Pricing is always a bit of a dark art for start-ups, especially in the early days of commercialisation when entrepreneurs are still exploring the right strategy and will do almost any deal to get those first customers.
The quote below is from an article by Tomasz Tunguz, which does a great job of splitting out the three possible goals a pricing strategy can have: maximise revenue, penetration or profit. It always gives me lots of confidence when talking to a start-up if they can clearly explain why they've chosen a particular pricing strategy and what their goal is. But there's another layer of detail beyond that which sometimes gets ignored - unit economics.
Unit economics is all about how much revenue you make, and how much it costs you to sell to and deliver the base unit of your business. For many software start-ups this will be a seat (or user). As well as a clear pricing strategy on a per seat basis I also question start-ups on what the cost of sales are for each seat, and what on-going direct costs are needed to support that seat. Without a clear understanding of these unit costs a start-up won't know if the base unit of their business is profitable or loss-making. Unit economics are a great indicator of whether a start-up's business will ever turn profitable at scale.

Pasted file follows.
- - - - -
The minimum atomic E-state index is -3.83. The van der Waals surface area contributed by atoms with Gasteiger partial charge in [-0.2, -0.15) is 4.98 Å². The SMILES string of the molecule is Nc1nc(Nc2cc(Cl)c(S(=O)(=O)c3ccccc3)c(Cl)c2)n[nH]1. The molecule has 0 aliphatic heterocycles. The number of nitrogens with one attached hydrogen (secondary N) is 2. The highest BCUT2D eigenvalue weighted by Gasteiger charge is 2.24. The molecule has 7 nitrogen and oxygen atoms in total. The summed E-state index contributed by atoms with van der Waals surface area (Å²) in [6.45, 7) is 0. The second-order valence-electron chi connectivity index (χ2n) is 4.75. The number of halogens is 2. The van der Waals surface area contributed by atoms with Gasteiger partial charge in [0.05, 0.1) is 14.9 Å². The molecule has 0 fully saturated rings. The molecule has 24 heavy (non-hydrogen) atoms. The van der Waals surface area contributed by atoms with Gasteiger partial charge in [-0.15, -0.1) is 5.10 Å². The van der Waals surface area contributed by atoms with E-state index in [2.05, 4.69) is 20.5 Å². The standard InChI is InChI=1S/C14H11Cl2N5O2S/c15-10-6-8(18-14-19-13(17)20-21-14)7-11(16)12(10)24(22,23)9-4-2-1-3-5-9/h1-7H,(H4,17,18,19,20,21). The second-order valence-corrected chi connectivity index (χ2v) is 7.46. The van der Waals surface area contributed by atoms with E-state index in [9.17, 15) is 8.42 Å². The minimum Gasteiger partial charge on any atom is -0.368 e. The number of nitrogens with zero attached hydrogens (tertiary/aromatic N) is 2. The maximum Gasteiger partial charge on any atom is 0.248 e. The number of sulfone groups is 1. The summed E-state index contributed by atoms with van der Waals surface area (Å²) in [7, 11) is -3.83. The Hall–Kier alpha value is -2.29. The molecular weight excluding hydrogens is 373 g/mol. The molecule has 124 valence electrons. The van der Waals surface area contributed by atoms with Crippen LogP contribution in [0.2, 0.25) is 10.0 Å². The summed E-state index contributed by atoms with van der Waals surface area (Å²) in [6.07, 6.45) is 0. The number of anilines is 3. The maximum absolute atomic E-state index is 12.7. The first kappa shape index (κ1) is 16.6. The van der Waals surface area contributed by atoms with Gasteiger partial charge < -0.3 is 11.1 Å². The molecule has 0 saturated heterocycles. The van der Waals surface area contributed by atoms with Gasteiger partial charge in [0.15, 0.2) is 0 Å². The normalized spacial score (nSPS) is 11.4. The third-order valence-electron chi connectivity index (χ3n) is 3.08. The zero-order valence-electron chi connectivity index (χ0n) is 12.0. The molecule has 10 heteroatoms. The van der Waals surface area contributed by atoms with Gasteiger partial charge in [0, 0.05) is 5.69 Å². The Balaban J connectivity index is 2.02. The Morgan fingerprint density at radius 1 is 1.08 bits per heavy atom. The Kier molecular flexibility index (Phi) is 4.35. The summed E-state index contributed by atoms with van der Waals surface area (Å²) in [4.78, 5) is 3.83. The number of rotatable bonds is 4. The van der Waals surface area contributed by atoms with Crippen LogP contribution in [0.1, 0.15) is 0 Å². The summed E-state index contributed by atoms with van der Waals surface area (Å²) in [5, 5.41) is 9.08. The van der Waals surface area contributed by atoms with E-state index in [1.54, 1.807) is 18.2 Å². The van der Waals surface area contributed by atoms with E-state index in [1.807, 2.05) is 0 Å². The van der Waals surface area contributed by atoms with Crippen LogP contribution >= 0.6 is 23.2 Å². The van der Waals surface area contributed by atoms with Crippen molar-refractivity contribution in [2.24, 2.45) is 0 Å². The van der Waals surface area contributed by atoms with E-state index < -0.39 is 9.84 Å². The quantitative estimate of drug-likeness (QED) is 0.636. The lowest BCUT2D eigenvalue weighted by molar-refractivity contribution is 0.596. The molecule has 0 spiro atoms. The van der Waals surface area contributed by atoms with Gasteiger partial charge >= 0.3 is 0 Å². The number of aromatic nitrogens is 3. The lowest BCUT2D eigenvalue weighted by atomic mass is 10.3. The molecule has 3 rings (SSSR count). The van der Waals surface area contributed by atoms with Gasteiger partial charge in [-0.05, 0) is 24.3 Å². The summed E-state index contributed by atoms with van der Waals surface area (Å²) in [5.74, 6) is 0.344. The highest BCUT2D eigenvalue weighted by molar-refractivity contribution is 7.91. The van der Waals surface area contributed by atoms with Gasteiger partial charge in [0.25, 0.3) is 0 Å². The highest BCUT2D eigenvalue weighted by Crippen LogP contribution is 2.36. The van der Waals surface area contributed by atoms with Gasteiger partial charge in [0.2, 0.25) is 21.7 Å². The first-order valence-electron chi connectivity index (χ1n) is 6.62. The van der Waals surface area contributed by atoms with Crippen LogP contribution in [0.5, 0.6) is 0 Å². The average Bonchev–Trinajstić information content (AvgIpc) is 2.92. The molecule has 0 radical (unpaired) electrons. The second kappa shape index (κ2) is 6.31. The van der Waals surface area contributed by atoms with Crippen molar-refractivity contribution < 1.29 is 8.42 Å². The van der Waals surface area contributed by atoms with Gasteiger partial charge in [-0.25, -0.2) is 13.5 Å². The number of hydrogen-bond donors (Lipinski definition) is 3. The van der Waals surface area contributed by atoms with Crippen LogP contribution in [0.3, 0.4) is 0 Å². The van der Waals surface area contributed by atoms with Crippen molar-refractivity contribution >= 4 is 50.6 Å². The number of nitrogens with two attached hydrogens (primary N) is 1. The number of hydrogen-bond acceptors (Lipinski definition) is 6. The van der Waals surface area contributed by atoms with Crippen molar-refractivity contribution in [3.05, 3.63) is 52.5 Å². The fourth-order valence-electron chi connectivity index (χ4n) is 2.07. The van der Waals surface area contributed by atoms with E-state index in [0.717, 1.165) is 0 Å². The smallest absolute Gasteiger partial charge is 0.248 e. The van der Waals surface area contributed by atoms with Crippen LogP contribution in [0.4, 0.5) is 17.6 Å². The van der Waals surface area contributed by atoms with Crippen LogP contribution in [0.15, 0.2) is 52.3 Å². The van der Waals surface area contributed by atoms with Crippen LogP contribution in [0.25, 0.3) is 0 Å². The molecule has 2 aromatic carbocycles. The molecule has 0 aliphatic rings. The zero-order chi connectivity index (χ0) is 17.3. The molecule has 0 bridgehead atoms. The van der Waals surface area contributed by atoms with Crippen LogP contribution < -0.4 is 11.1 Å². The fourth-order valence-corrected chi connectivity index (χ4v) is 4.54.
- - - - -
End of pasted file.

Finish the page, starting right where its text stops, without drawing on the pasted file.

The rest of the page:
Startup’s pricing strategies should be explicit. They should decide which strategy to pursue, and align sales, marketing, product and engineering efforts along those lines.